White County War Memorial

White County War Memorial

While the White County Courthouse bell tolled 172 times, the new six-ton granite war memorial was dedicated in Searcy May 30, 1998, before some 500 people from several states.

We’re not here to be morbid, and we’re not here to grieve," state Sen. Mike Beebe of Searcy said. "Those days of mourning for everyone represented have long since come and passed. We’re here to celebrate … and to say we remember those people who made the ultimate sacrifice for their country."

Testimonials were given about each of the two World Wars, the Korean War, the Vietnam War and the Persian Gulf War. Senator Beebe asked relatives of the 172 individuals listed on the new monument to stand.

Larry Killough Jr. of Searcy remembered his grandfather, Tommy Killough, who ran a billiards parlor in Searcy and who served in World War I. "My grandmother told me he served in the Navy and was discharged as a cook first class. He had done his duty and there was nothing dramatic about it," he said. "I started thinking: it’s people of my generation who tend to judge heroes by what we see in the movies. I would submit to you the simple act of volunteering or going when your country calls you is itself as much an act of heroism as it is an act of patriotism," Killough said.

Another memorial sits on the opposite side of the Courthouse, erected in 1984 to White County residents who died in Vietnam.

U.S. Rep. Vic Snyder of Little Rock, who served in Vietnam and now serves on the Veterans Committee and National Security Committee, also spoke. "Every name is a story … our kids need to learn those stories, remember those stories and tell the stories," he said.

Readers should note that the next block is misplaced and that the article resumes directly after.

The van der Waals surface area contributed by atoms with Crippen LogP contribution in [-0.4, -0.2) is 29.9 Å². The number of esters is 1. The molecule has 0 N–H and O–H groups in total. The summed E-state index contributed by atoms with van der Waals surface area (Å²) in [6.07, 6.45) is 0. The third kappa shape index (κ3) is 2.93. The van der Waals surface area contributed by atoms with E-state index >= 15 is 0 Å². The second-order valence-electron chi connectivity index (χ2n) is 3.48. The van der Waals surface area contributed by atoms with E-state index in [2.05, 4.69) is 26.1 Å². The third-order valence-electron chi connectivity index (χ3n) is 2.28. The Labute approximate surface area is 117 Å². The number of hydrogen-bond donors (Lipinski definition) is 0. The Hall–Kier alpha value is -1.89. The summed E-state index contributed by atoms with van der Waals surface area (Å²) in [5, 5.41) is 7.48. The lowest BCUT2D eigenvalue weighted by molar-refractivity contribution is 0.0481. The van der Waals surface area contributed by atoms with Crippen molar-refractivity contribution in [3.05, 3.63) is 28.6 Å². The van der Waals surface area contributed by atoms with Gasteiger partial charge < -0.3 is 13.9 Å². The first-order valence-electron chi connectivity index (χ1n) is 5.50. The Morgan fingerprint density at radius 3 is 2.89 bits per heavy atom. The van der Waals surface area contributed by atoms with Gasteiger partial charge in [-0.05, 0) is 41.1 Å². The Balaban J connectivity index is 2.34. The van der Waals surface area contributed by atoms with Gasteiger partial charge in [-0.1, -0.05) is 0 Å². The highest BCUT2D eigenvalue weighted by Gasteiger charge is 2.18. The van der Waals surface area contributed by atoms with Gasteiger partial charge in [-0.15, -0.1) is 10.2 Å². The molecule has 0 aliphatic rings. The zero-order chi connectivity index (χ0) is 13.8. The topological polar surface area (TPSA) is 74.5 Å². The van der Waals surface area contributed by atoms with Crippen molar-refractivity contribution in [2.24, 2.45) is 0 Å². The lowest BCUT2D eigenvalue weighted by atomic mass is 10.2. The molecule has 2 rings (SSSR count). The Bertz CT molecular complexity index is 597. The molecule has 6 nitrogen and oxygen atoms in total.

Robert Scott Bell Jr. of Searcy served in Vietnam and said, "It matters not what war a veteran fought. All that matters is that the veteran fought the war." He stressed the lessons of duty, honor, country, love and sacrifice shown by veterans. He recounted his father’s service as a bomber pilot in World War II and his platoon sergeant in Vietnam who risked his life to save Bell’s. "If it were not for him, my name would be on the memorial on the other corner," he said. "Today and for generations to come, as others pass this memorial … may they be reminded of those lessons … and if the time comes that their country calls them that they be willing to serve also."

Cecil Harrison of Searcy, who served in World War II, described the effects of war on civilians he saw during his tour of duty. "This devastation that I have described didn’t happen in Searcy…It was because of people like this who stood up and said, ‘It can’t happen here,’" he said, referring to those who died in combat.

Memorial director Hank Fulbright presented the memorial and an appreciation award to County Judge Bob Parish. Appreciation awards were also presented to Mary Francis Fulbright, Historical Society President Eddie Best, and Paul Graham of American Legion Post #106, a key fund-raiser. More than 200 residents of the county made contributions toward the memorial, and their names were listed in the program for the event.

The program, punctuated with war songs by the Searcy Singers, closed with one final toll of the 126-year-old Courthouse bell for "the unknown veterans" who died. As research continues, the list of war dead has grown to 173 and others may be added. If you have additional information concerning the new war memorial, contact the Historical Society at P.O. Box 537, Searcy, AR 72145.